China’s use of fresh water resources also threatens those beyond its borders. As Mark Twain reportedly said, in reference to California in the late nineteenth century, “Whiskey is for drinking; water is for fighting over.” The sentiment holds true in modern-day Asia as well. Asia’s per capita fresh water availability is less than half the global average. China and India, for example, are home to 40 percent of the world’s population but make do with ten percent of the world’s fresh water. China is guzzling and polluting this limited resource at an alarming rate. The country has dammed every major river on the Tibetan plateau, including the Mekong, the Salween, the Brahmaputra, the Yangtze, the Yellow, the Indus, the Sutlej, the Shweli, and the Karnali, and there are large-scale plans to dam others. Of the 50,000 largest dams in the world, more than half are in China. As a result, China now controls the river water supply to 13 nearby countries but so far has refused to sign any treaties or cooperate with other countries on water issues. Beijing also voted against the UN attempt to regulate water sharing in the region. China’s former minister of water resources, Wang Shucheng, described China’s water policy as “fight for every drop of water or die.” This philosophy, combined with China’s unabated pursuit of economic development, will have profoundly destabilizing consequences for the region, both politically and environmentally.
Unfortunately for China, compromising the environment and health in pursuit of economic growth is not a sustainable strategy. The threat of water scarcity and the adverse domestic health effects of pollution darken China’s future. Pollution-related illnesses are soaring. A recent social media campaign led by locals and international activities shed light on the growing phenomena of “cancer villages” -- areas where water pollution is so bad that it has led to a sharp rise in diseases like stomach cancer. China’s own Ministry of Environmental Protection has concluded that 70 percent of the country’s major waterways are heavily polluted. According to Scott Moore of the Sustainability Science Program at Harvard’s Kennedy School of Government, pollutants have even seeped into the country’s subsurfaces, with more than half of monitored wells deemed unsafe to use for drinking water. The China Geological Survey now estimates that 90 percent of China’s cities depend on polluted groundwater supplies. Water that has been purified at treatment plants is often recontaminated en route to homes. China has plundered its groundwater reserves, drilling massive underground tunnels that have even caused some cities to literally sink.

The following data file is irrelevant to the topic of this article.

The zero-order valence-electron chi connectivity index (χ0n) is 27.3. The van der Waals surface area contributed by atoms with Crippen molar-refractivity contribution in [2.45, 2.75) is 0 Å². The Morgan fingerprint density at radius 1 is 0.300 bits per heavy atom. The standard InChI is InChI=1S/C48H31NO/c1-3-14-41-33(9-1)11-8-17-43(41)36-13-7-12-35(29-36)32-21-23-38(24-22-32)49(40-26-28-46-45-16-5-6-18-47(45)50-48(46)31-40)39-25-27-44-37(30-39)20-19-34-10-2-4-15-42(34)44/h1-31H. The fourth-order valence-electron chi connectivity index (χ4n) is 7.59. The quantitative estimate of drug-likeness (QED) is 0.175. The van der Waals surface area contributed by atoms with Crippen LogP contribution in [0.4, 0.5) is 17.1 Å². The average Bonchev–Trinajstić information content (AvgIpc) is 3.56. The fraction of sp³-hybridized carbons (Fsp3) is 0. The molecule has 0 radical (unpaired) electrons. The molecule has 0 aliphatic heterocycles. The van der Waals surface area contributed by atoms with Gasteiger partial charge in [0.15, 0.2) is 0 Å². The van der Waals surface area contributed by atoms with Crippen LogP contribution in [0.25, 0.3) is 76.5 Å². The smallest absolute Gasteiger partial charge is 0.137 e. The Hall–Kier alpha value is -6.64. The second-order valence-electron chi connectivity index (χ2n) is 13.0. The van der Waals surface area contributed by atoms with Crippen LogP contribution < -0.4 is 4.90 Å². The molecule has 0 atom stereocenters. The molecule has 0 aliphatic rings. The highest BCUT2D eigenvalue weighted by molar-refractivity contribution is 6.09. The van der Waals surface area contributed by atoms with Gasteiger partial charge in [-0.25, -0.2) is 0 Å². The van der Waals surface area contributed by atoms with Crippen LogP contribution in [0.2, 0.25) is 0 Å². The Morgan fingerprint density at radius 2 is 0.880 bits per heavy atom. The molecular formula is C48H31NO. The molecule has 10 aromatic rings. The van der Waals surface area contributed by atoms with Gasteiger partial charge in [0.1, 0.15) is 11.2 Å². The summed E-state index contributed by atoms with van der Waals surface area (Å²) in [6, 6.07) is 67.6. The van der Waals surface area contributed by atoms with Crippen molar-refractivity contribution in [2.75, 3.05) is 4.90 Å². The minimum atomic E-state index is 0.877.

China has also completely botched its waste-removal efforts. Eighty percent of the East China Sea, one of the world’s largest fisheries, is now unsuitable for fishing, according to Elizabeth C. Economy, a China and environmental expert at the Council on Foreign Relations. Most Chinese coastal cities pump at least half of their waste directly into the ocean, which causes red tides and coastal fish die-offs. According to the World Wildlife Fund, the country is now the largest polluter of the Pacific Ocean.
The economic costs of pollution have been the focus of various government-backed studies in China. A recent study by the Chinese Academy of Environmental Planning found that environmental damage to forests, wetlands, and grasslands shaved 3.5 percent off China’s 2012 GDP. The World Bank puts the total cost of China’s environmental degradation in the late 1990s at between 3.5 and 8 percent of GDP. China’s pollution problem is holding back its economy -- and poisoning its own people and the rest of the world in the process. The international community should push China to realize that if it continues to ravage the environment, it will be unable to secure its future health and prosperity -- or avoid a global disaster.